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Adam L Davis

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Recent posts by Adam L Davis

There are some things but it's mostly geared towards beginners/intermediates.
3 months ago
Very early on in the book it talks about the different programming paradigms, including OO.
3 months ago
Beyond the syntax, records are stored differently from classes in memory and can support much faster processing. They are not merely an immutable class.

"However, just as for sealed types, some of the most important use cases for records will emerge in the future. Pattern matching and, in particular, deconstruction patterns that allow a record to be broken up into its components show great promise and may well change the way that many developers program in Java. The combination of sealed types and records also provides Java with a version of a language feature known as algebraic data types." - Ben Evans
https://blogs.oracle.com/javamagazine/post/records-come-to-java
Here's another good article: https://nipafx.dev/java-record-semantics/
3 months ago
You don't need to escape double quotes (") which is a nice feature (and is covered in the book)
3 months ago
It is a very large book (over 900 pages) so please take a look. Thanks.
3 months ago
That really depends on what type of company or organization you are talking about.

Java 17 is the next LTS (Long Term Service) release - meaning Oracle will support it for a very long time.

So many companies will go from Java 8 to Java 11 to Java 17.
3 months ago
It's a very large book and covers a lot. Problem solving is not mentioned directly but fundamentals of Java are covered including why certain features even exist.
3 months ago
I agree that modules could be the biggest, but maybe it's record. The introduction of record is a huge change to the language as it sits next to class and interface as a fundamental type of thing. This book does cover modules and has a very large chapter on it.
3 months ago
Hi! It's not specific to passing the exam but it has many topics that would help you pass.
3 months ago
Yes it covers testing specific to Spring as well. It covers Spring Boot Testing and Reactor's built-in classes for testing support.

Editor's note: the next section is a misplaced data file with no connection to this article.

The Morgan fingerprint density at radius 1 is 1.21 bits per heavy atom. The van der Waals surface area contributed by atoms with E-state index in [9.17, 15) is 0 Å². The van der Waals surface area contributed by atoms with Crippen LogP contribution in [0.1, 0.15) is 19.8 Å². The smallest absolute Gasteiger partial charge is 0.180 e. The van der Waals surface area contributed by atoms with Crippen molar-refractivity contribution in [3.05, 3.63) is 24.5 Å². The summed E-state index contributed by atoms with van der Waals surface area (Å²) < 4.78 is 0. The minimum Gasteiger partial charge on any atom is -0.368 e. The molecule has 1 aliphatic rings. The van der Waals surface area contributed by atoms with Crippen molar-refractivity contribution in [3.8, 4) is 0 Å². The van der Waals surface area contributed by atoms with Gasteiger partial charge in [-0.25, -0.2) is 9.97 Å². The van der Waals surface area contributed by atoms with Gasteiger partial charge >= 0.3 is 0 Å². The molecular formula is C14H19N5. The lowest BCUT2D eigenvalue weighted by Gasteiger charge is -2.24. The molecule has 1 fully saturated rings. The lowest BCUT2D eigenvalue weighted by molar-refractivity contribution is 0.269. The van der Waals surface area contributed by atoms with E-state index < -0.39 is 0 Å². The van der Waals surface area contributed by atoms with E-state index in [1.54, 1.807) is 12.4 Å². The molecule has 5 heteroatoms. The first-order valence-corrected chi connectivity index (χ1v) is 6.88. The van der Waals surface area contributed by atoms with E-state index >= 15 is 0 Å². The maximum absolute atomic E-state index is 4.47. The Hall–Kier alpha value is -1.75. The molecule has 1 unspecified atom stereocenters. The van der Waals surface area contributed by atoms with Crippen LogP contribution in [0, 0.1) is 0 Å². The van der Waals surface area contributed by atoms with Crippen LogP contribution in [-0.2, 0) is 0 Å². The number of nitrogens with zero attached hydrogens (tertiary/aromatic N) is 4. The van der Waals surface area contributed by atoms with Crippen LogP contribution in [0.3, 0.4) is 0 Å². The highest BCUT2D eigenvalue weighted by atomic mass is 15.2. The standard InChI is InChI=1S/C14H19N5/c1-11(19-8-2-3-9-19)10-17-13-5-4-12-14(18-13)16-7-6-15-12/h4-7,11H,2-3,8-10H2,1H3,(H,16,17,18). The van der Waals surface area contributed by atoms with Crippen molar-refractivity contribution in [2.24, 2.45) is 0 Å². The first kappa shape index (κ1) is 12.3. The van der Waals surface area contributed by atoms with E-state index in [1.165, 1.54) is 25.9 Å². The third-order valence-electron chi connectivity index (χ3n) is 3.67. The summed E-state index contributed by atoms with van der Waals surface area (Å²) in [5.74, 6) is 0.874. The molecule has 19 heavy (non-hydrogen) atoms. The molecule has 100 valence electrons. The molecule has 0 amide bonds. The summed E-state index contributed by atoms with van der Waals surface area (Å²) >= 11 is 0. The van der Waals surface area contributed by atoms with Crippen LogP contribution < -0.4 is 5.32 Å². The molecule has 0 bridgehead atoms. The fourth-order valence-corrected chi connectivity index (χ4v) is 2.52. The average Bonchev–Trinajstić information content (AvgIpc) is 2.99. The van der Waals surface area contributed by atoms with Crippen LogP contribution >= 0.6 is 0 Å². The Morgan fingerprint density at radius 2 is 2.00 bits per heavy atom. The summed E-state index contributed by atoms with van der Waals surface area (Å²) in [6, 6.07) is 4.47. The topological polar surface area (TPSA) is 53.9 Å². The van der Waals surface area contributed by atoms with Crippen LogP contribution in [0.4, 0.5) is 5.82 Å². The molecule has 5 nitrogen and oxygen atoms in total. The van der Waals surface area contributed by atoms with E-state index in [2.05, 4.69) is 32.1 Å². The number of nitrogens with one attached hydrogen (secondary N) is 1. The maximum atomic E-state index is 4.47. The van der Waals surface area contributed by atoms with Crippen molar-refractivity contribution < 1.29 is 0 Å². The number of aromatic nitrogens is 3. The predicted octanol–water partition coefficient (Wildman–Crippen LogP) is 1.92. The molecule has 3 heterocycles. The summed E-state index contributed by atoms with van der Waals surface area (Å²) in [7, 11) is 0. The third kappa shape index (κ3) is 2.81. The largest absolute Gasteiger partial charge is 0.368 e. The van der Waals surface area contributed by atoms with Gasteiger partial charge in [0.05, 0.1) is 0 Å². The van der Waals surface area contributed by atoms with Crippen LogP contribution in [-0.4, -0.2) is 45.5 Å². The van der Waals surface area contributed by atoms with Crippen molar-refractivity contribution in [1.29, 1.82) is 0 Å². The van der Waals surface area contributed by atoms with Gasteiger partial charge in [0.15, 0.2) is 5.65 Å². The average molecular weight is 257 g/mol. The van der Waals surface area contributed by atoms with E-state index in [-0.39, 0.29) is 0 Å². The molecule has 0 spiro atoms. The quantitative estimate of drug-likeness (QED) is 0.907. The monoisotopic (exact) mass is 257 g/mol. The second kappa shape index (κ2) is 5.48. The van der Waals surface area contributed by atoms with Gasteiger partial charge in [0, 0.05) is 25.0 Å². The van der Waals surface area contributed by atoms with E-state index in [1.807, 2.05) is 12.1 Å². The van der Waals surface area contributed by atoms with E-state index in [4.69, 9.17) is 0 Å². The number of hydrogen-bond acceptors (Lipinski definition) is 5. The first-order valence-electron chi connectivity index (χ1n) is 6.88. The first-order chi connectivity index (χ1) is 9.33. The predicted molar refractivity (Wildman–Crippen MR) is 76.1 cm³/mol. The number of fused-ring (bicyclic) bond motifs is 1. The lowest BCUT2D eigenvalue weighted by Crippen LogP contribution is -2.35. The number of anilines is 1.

11 months ago
The code is available to download: Spring Quick Reference Guide
11 months ago
Spring Boot should work great with WebClient. The makers of Spring actually suggest everyone use WebClient going forward instead of RestTemplate.

However, it requires a shift in your mental model to understand how reactive works (Mono is a reactive type, and part of project Reactor) - the book covers Reactor and WebFlux including WebClient.

Calling .block() should only block until the Mono produces an output value. Without seeing the code I can't give much more than that.
11 months ago
Yes this book does attempt to say when each project/module should be used. The covered modules are described in the list of chapters.
11 months ago
Good question. It is really big and I didn't cover every single Spring project. My goal was to cover what I think are some of the best projects and most useful.

No I don't expect the reader to already know Spring. The first chapter is on dependency injection. However, this book strives to be so comprehensive that even seasoned developers should get something out of it. I myself have gone back to reference it many times.
11 months ago
Hi, Thanks for the question.

I'm not sure which challenges you are referring to. In my experience the biggest challenge is understanding all of the features Spring brings to a project, and how to use them to your advantage without seeming too "magical" - you can do this much easier if you are have the complete picture of how Spring works, and are not just copy pasting things from the internet. Also make sure you have a really good reason for each library or framework you use.

The source code that comes with the book has over a dozen working example projects that demonstrate how to use each Spring project that is covered, such as Spring AOP, Spring Batch, Reactor, Spring Data JPA, Spring Mobile, and others.

11 months ago